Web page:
Light from a Distant Star
Novels about young southern girls coming of age have abounded since Harper Lee wrote the brilliant To Kill a Mockingbird. Most of them fall far short of that masterpiece simply because it is nearly impossible to create a narrator as outstanding as Scout. This novel sort of turns the idea of the narrator on its head. Instead it approaches the question from a different point of view and leaves us wondering as we close the novel whether justice has truly been done.
Nellie Peck is at an absurd disadvantage in life. Her families dysfunctional nature is starting to cause rips and tears in her idyllic childhood view of the world. Ruth, her eldest sister, is on a search for her birth father. Nellie’s own father Benjamin refuses to do anything but write a comprehensive history of their small town, something that only he is interested in. Mom Sandy is working at a beauty parlor but is just now starting to develop her clientele. Ends are barely meeting and luxuries like TVs and cell phones are a pipe dream. Nellie is looking at a summer babysitting her younger brother Henry, a boy who is odd, picked on, and annoying in the small ways only a sibling can be.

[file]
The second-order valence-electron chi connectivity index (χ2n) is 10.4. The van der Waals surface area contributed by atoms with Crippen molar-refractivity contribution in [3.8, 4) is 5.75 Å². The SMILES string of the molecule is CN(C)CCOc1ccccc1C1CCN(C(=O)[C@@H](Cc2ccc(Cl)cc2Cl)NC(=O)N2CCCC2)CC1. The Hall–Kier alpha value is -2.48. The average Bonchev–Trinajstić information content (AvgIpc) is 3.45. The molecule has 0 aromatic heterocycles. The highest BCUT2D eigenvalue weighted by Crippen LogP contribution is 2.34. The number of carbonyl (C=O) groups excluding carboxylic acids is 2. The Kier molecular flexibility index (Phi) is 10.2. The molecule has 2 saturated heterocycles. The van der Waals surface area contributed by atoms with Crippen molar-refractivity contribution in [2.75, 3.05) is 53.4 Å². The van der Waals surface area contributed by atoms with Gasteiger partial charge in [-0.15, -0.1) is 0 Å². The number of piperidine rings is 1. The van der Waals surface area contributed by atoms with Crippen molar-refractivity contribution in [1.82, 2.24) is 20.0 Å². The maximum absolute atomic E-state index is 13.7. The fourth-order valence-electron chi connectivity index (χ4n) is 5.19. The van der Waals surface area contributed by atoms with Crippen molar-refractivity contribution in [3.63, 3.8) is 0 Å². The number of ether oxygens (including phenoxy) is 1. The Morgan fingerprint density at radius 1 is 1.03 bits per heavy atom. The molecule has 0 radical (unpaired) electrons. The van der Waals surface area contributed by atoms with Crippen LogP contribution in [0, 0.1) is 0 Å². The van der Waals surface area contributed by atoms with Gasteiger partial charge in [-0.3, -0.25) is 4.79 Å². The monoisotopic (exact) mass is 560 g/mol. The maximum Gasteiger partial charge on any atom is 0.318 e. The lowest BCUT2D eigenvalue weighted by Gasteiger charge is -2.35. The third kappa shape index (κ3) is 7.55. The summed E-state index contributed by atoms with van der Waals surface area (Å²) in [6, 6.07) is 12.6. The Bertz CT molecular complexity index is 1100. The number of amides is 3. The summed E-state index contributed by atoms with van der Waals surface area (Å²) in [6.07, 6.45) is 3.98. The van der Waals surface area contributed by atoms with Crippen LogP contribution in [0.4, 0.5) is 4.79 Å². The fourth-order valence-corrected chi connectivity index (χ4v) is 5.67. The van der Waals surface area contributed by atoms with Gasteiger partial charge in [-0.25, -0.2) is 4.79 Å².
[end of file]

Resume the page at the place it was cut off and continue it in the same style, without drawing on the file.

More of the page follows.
Then a tenant moves into the dilapidated little apartment the Pecks have added to their home. Dolly, a stripper, is just about the most fascinating person Nellie has ever encountered. That is, next to Max, the ex con who is working at the junkyard with her grandpa. And Bucky, the new bully in the neighborhood. But unbeknown to Nellie, Dolly is more than just a little girl lost – she is the catalyst that will change all their lives forever.
As the novel begins, Nellie is escorting her brother home from school when they stop at her grandpa’s junkyard. Charlie is a cold, dishonest, and uncaring man, but Nellie is desperate to ditch Jessica, the girl walking home with them. While rummaging for supplies for a tree house they plan to build, Nellie and Henry suddenly find themselves attacked by a dog. Nellie’s attempts to save her brother fail and it takes Max killing the dog to stop the attack. I should add here that he makes several efforts to get the dog to quit prior to harming it, and the animal simply won’t let go of its prey. Henry is rushed to the hospital and Nellie has found a new idol in the heroic Max.